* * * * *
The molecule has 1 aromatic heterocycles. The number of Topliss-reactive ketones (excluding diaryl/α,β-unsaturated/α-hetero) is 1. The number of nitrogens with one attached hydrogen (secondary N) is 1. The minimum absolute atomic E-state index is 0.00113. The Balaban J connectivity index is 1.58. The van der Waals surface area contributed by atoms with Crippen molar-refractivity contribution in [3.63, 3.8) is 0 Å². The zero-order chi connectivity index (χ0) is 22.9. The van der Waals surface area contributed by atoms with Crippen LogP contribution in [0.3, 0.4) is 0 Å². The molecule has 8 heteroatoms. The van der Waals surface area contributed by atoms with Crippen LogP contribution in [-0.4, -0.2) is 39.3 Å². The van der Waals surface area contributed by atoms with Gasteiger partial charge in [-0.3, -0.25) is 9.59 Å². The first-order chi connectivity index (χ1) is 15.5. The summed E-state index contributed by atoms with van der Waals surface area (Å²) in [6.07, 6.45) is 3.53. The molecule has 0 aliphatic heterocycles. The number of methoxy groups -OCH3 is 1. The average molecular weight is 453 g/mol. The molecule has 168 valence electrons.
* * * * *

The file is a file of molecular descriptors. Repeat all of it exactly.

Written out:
The molecule has 1 aromatic heterocycles. The number of Topliss-reactive ketones (excluding diaryl/α,β-unsaturated/α-hetero) is 1. The number of nitrogens with one attached hydrogen (secondary N) is 1. The minimum absolute atomic E-state index is 0.00113. The Balaban J connectivity index is 1.58. The van der Waals surface area contributed by atoms with Crippen molar-refractivity contribution in [3.63, 3.8) is 0 Å². The zero-order chi connectivity index (χ0) is 22.9. The van der Waals surface area contributed by atoms with Crippen LogP contribution in [0.3, 0.4) is 0 Å². The molecule has 8 heteroatoms. The van der Waals surface area contributed by atoms with Crippen LogP contribution in [-0.4, -0.2) is 39.3 Å². The van der Waals surface area contributed by atoms with Gasteiger partial charge in [-0.3, -0.25) is 9.59 Å². The first-order chi connectivity index (χ1) is 15.5. The summed E-state index contributed by atoms with van der Waals surface area (Å²) in [6.07, 6.45) is 3.53. The molecule has 0 aliphatic heterocycles. The number of methoxy groups -OCH3 is 1. The average molecular weight is 453 g/mol. The molecule has 168 valence electrons.